By Journal Staff
The Revere Zoning Board of Appeals held a busy and productive meeting last Wednesday, December 21, in the City Council Chamber. Chairman Robert Selevitch and colleagues Daniel Occena and Linda Guinasso were on hand for the meeting.
In addition to voting on a plethora of the usual agenda items, the board held hearings into complaints from neighbors regarding two local businesses.
The first involved the Taqueria Eucalipto II Corp., d/b/a Las Vegas Restaurant, at 107 Shirley Avenue, “concerning multiple complaints of disruptive patrons received from neighboring residents.”
“We’re holding this hearing today because of complaints we’ve received about noise on the street,” said Selevitch at the outset of the hearing.
Ward 2 City Councilor Ira Novoselsky told the board that he had received emails and several phone calls from his constituents detailing a litany of activities that are occurring from 1:30-2:30 AM by patrons leaving the premises that include yelling, speeding away in vehicles, smashing bottles, and urinating on the sidewalks.
Novoselsky said he was “looking for better security and better coverage outside when they are closing, so that people are not hanging around and screaming,” and noted that one resident had reported that bottles were smashed in the street on one occasion.
Selevitch read an email from a neighbor who described shouting, racing cars, and other disturbances at 2:00 in the morning.
“What would your client propose to do to alleviate the neighborhood’s concerns?” asked Selevitch of Everett attorney Rebecca Edmondson-Korom, who was on hand for the hearing alongside the manager of the restaurant.
“They have been good neighbors for 14 years and want to continue to be good neighbors,” said Edmondson-Korom, noting that there are other nearby businesses that serve alcohol and that also are open until late at night. She said her client adheres strictly to the closing hours and has security personnel on-site. She also pointed out that the hearing itself was the first time the business had been made aware of these complaints from the neighbors, though Selevitch noted that the bar itself has called the police on occasion because of unruly patrons.
“This a highly-sensitive, residential area,” noted Occena. “But it seems like you’re doing what you can.”
“It’s not our wish to hurt businesses, but by the same token you have to live within the neighborhood and if it requires hiring another security person, that may be something you have to do,” said Selevitch.
The board then voted to place the matter “on file” on the condition that the management resolves the situation, but if the problems persist, the matter will be revisited.
“Hopefully we won’t see you back here,” Selevitch added.
The board took a similar tack regarding neighbors’ complaints about a different kind of business altogether. That agenda item read as follows: “Sena Motors, Inc., 120 Squire Road, Claudio Pontes, Manager. Hearing concerning multiple complaints of too many cars for sale on the lot; cars driving dangerously on residential streets; blocking public roads and neighborhood access.”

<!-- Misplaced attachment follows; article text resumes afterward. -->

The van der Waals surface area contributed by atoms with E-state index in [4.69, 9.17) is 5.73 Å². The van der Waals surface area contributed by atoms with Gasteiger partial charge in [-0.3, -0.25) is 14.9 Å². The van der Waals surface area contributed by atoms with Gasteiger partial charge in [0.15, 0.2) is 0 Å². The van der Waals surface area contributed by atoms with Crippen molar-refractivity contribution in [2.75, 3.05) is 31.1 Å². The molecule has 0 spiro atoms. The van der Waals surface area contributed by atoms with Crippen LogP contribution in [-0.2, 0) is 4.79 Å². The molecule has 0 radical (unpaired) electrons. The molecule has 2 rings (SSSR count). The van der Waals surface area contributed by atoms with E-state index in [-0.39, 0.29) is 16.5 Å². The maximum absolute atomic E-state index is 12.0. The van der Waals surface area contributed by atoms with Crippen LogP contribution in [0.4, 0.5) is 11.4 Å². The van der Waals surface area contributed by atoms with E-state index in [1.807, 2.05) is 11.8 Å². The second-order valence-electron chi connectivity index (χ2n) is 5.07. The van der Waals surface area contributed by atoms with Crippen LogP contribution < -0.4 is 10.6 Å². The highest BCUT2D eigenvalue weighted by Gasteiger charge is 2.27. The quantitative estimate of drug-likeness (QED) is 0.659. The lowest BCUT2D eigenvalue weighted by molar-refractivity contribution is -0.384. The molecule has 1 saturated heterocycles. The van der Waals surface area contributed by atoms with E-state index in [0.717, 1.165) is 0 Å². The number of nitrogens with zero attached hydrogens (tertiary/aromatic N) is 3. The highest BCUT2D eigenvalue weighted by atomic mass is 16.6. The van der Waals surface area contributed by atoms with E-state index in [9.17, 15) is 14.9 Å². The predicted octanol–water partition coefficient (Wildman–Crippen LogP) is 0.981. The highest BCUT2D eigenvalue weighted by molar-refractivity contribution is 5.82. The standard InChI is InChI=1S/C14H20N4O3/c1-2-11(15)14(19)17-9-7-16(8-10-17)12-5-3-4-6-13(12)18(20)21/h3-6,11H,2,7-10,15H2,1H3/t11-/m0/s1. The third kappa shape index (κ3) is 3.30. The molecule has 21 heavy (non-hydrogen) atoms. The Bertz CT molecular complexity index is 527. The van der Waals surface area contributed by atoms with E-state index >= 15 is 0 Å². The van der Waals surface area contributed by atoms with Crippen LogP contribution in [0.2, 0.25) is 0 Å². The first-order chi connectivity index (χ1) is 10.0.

Mr. Pontes appeared before the board to address the issues.
“There are too many cars on the lots, people are bombing up and down Patriot Parkway when they test drive, and car delivery trucks block the street,” said Selevitch.
Ward 3 City Councilor Anthony Cogliandro spoke to the board.
“The last thing I want to do is hurt anyone’s business, but I want to help the business be a better neighbor,” Cogliandro said. “I have monitored the number of cars the past month and I know they are trying to appease the rules of their license. We need to have a discussion about the speeding of the cars and the delivery of the vehicles.
“The neighbors have complained but have been laughed at. I want to work together to come up with a solution that makes everybody happy,” Cogliandro added.
Mr. Sena told the board that his business has been there for eight years and pointed out that there have not been any complaints about how he does business in terms of the quality of the vehicles he sells to the public. He acknowledged that although his lot often exceeds 22 vehicles, he is not in violation of his license (which permits him to keep 22 vehicles for sale on the premises) because many of these are vehicles already are registered and ready to be delivered to customers.
“I’ve known this lot for many, many years and you’ve done a wonderful job cleaning it up,” noted Guinasso, who also pointed out that the excess parking spots beyond the 22 allotted for cars for sale were meant to provide parking for the employees, who presently park on the street.
“Your employees should be parking in those spots,” Guinasso continued. “I think you keep it clean and you’ve come a long way from what it had been in the past, but you have to be respectful of the neighbors.”
“Whenever you have a ward councilor presenting these issues, you have an obligation to afford him a level of cooperation and respect when he brings these concerns to your establishment,” said Occena. “I can appreciate that you are trying your best, but you have to do a little better.”
“The best thing that comes out of this is that you have a dialogue with the neighbors and the city councilor so that these things don’t fester and become bigger problems,” said Selevitch.
After Cogliandro recommended that there be another meeting in 90 days “to address the issues of speeding and the deliveries in the middle of the street,” the board voted to place the matter “on file” for 90 days and will revisit the matter at its March meeting.